Maine Trails, April - May '09
Inside Cover
President's Message
Cover Story
The topic is transportation
A tale of two bypasses
Trains, buses, automobiles and jobs
The Austrians are coming
Harry's Girl

 Harry’s girl

Ted and Frank Crooker honor their father by taking his historic and lovingly restored Lombard Steam Log Hauler out for a ride

 By Rick Ackermann

Five years to the day after Harry C. Crooker died, his family and a great community of friends fired up the Lombard Steam Log Hauler No. 74.

The ancient engine had been Crooker’s pride and joy. He had found the once broken down machine in the Allagash near Eagle Lake during the 1960s and worked years to bring it back to life. So on that cold day this past February at Marion’s Pit off the Old Bath Road in Brunswick, the group gathered to honor Harry in the best way they could. Harry’s wife, 93-year-old Marion (the pit was named for her), was there for the steamer’s revival. Family members describe their mother as Harry’s “sidekick and greatest supporter” and say she shares their father’s “zest for life and all things Maine.”
 
Harry’s steam log hauler is one of only 84 ever made. Owned by Harry’s now grown sons Frank and Ted, it is one of the few known surviving originals. It looks like a locomotive, a bulldozer, a giant oil tank and a treehouse – all in one. It measures 30 feet in length, weighs 19 tons and, at top speed, travels at 20 miles an hour.
 
“This girl is in about as nice a shape as can be,” said Ted Crooker, Harry’s son. He said that he and his brother Frank have continued their father’s effort to keep the engine in top shape and recently replaced all 82 of its heating tubes, getting the engine ready for its recent run.
 
A workhorse
 
The Lombard was the workhorse of the turn-of-the century New England forest. It represented a major innovation for the day. Many lumber mills were built all over Maine in the 18th century. Originally oxen and horses drew logs on sleds out of the forests, often over frozen ponds and lakes. This was a deadly practice for the animals. Many were injured or killed when runaway sleds overcame the horses with the heavy loads they carried.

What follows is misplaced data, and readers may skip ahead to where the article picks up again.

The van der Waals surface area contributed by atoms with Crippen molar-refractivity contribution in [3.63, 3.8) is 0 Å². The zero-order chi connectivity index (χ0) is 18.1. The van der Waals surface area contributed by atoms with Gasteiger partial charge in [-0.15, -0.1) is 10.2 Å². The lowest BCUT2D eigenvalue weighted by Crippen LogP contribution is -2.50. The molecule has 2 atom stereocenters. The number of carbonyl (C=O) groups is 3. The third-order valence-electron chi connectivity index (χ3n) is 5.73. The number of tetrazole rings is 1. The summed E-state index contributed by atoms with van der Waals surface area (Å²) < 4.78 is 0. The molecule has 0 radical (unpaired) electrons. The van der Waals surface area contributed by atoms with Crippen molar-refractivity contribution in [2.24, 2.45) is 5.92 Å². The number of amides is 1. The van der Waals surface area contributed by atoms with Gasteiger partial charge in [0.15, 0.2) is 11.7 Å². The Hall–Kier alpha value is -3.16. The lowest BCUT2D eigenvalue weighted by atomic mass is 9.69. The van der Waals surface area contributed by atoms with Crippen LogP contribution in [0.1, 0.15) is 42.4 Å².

In 1900, a millwright and mechanic from Waterville, Alvin Orlando Lombard, invented the first steam log hauler at the old Waterville Iron Works. “Mary Ann” was driven on cleated steel tracks that turned by a chain. The tracks rode on Lombard’s invention that he called the “endless roller chain.” Lombard’s design later became a central concept for army tanks and bulldozers, and its inventor was said to regret not having protected his design.
 
By 1906 the revolutionary steam log hauler was selling for $5,500 and was in high demand throughout New England and beyond. The hauler used the same logging sleds used by horse teams, only more of them. Operating 24 hours a day in all kinds of weather, the Lombard could haul up to 20 sleds, stacked with up to 600 tons of wood at a top speed of five miles an hour on the flats and up to 20 miles an hour on the downhills. The machines were operated round the clock to avoid damage caused if they were not properly shut down during sub-freezing New England winter months. (There was no antifreeze in those days.)
 
There was no braking system, so a steerman sitting behind a steering wheel on a bobsled at the front of the engine had to maneuver his forest train around curves and standing trees. While the engine moved slowly and was easy to slow down and stop on a flat, the trouble came when on a hill with a full, heavy load of logs. The steerman literally took his life in his hands. That’s why, Crooker said, steermen earned the higher salaries and “their life expectancy was short!”
 
It was eventually replaced by evolving gasoline and diesel machines, and later by heavy trucks. The last steam powered log hauler remained in service until 1918. Most of Lombard’s steam log haulers didn’t survive. Many were abandoned in the woods, becoming part of the forests they’d served so well.
 
Original and authentic
 
Many remember Harry Crooker as a man of prodigous energy. He founded Harry C. Crooker & Sons, a Brunswick based paving company that has been a longtime member of the MBTA. He also founded and/or invested in many other area businesses, including Crooker & Simpson, Crooker Mobile Home Park, & Sales Inc., Valerie’s Boutique and two restaurants – the Taste of Maine and Estes Lobster House.
 
In his spare time, he traveled all over Maine, often with his three sons Larry, Ted and Frank, looking for parts for what he considered an important piece of Maine history. He spent hours restoring the machine that had most of its brass fixtures and gauges removed when Harry found it. Whenever possible, Harry (and later Ted and Frank) used original parts the Crookers found on their travels. When they couldn’t find a part, they frequently had to hand craft the replacement.
 
According to Ted, “it is a truly unique piece of Maine history and my brother and I know of no other working Lombard Steam Log Hauler that is this complete and original. It is priceless. Prices of six figures have been offered and rejected. For now, it’s with the family.”
 
For several years the Crookers’ Lombard Steam Log Hauler was on display at the Owls Head Transportation Museum. Concerned that it would deteriorate if left outside unprotected from the weather, Ted and Frank brought it back home. The brothers hope to find a place for it where their kids and their grandkids can enjoy it for years to come.
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The Austrians are coming | Page 8 of 8 | Harry's Girl